Asian currencies continued along their strengthening trend, amidst positive current account positions and strong capital inflows into regional markets (Charts 7, 8 & 9). These inflows have been led by bullish sentiment, on the back of positive growth and low inflation expectations, as well as abundant liquidity and the global search for yield. While the strong inflows have brought about some positive developments – including stronger external balances, lower domestic interest rates as well as moves to further liberalise current and capital accounts – they have also resulted in a run-up in asset prices and rapid monetary and credit expansion in some countries. In addition, the equity market sell-off in February-March this year highlights that financial conditions in Asian economies remain vulnerable to shifts in foreign investors’ risk appetites. The unwinding of carry trades is also a risk to Asian markets which are reliant on portfolio flows.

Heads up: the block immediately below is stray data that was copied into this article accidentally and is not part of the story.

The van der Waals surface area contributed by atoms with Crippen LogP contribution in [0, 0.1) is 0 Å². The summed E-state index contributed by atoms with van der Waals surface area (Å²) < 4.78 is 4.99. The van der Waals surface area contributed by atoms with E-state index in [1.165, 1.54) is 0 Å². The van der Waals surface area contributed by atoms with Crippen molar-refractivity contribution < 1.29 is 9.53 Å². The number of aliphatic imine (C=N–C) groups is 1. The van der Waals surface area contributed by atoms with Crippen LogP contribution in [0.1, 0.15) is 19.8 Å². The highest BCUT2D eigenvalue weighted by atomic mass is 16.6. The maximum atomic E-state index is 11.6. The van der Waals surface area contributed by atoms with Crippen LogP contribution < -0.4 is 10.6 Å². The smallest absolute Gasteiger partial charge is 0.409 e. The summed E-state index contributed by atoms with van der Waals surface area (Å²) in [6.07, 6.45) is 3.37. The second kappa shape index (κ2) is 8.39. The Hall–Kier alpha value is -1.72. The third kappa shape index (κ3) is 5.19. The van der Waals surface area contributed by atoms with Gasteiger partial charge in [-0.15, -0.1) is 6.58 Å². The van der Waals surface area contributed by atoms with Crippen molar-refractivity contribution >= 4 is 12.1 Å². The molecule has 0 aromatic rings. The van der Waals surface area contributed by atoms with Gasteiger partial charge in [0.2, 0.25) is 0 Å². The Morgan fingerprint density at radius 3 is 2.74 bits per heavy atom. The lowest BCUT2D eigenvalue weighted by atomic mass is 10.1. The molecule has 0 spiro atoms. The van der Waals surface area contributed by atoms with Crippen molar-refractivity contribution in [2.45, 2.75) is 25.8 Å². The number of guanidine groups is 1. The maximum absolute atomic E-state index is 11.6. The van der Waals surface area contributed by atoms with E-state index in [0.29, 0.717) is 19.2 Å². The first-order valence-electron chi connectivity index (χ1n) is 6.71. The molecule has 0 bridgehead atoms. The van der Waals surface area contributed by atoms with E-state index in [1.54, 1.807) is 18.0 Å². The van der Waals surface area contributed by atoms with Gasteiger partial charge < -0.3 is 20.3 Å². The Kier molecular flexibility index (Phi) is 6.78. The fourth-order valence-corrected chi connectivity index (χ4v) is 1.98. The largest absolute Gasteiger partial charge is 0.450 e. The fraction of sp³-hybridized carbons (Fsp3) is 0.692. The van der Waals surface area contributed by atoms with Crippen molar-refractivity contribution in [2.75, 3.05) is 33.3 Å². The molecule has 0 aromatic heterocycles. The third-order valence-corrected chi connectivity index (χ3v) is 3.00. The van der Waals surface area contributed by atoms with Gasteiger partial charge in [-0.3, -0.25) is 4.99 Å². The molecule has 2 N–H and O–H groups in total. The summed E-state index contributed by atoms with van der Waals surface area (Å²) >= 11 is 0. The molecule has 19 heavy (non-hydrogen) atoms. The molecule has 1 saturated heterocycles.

Going forward, should foreign investors re-adjust upward their risk premia, a sharp reversal of short-term capital flows could take place and lead to another bout of volatility in regional financial markets. While conditions underpinning financial stability appear to be firmly intact at present, MAS will continue with close surveillance, as well as ensure the adequacy of buffers in the financial system to contain the impact of market volatility.